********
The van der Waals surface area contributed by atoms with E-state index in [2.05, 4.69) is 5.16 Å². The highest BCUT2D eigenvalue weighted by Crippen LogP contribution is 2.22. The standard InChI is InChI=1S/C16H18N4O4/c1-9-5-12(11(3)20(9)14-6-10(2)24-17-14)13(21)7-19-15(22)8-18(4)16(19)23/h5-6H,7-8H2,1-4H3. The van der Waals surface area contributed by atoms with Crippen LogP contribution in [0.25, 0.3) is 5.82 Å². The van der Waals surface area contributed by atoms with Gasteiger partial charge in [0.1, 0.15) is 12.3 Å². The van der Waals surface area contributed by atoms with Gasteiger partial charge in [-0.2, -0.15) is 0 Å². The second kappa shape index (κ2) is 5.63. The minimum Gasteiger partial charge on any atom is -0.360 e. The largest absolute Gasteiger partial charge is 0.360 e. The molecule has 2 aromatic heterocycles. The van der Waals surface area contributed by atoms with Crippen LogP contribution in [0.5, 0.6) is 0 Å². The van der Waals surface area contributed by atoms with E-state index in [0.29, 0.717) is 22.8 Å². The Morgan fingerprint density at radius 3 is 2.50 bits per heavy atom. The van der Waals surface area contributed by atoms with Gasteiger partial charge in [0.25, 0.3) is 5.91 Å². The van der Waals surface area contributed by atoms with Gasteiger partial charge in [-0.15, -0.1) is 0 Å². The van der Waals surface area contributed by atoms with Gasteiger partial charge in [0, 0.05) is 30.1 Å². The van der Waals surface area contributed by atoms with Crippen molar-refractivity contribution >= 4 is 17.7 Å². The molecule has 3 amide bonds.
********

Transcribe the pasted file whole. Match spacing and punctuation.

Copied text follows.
The van der Waals surface area contributed by atoms with E-state index in [2.05, 4.69) is 5.16 Å². The highest BCUT2D eigenvalue weighted by Crippen LogP contribution is 2.22. The standard InChI is InChI=1S/C16H18N4O4/c1-9-5-12(11(3)20(9)14-6-10(2)24-17-14)13(21)7-19-15(22)8-18(4)16(19)23/h5-6H,7-8H2,1-4H3. The van der Waals surface area contributed by atoms with Crippen LogP contribution in [0.25, 0.3) is 5.82 Å². The van der Waals surface area contributed by atoms with Gasteiger partial charge in [0.1, 0.15) is 12.3 Å². The van der Waals surface area contributed by atoms with Gasteiger partial charge in [-0.2, -0.15) is 0 Å². The second kappa shape index (κ2) is 5.63. The minimum Gasteiger partial charge on any atom is -0.360 e. The largest absolute Gasteiger partial charge is 0.360 e. The molecule has 2 aromatic heterocycles. The van der Waals surface area contributed by atoms with Crippen LogP contribution in [0.5, 0.6) is 0 Å². The van der Waals surface area contributed by atoms with E-state index in [0.29, 0.717) is 22.8 Å². The Morgan fingerprint density at radius 3 is 2.50 bits per heavy atom. The van der Waals surface area contributed by atoms with Gasteiger partial charge in [0.25, 0.3) is 5.91 Å². The van der Waals surface area contributed by atoms with Gasteiger partial charge in [-0.15, -0.1) is 0 Å². The van der Waals surface area contributed by atoms with Gasteiger partial charge in [0, 0.05) is 30.1 Å². The van der Waals surface area contributed by atoms with Crippen molar-refractivity contribution >= 4 is 17.7 Å². The molecule has 3 amide bonds.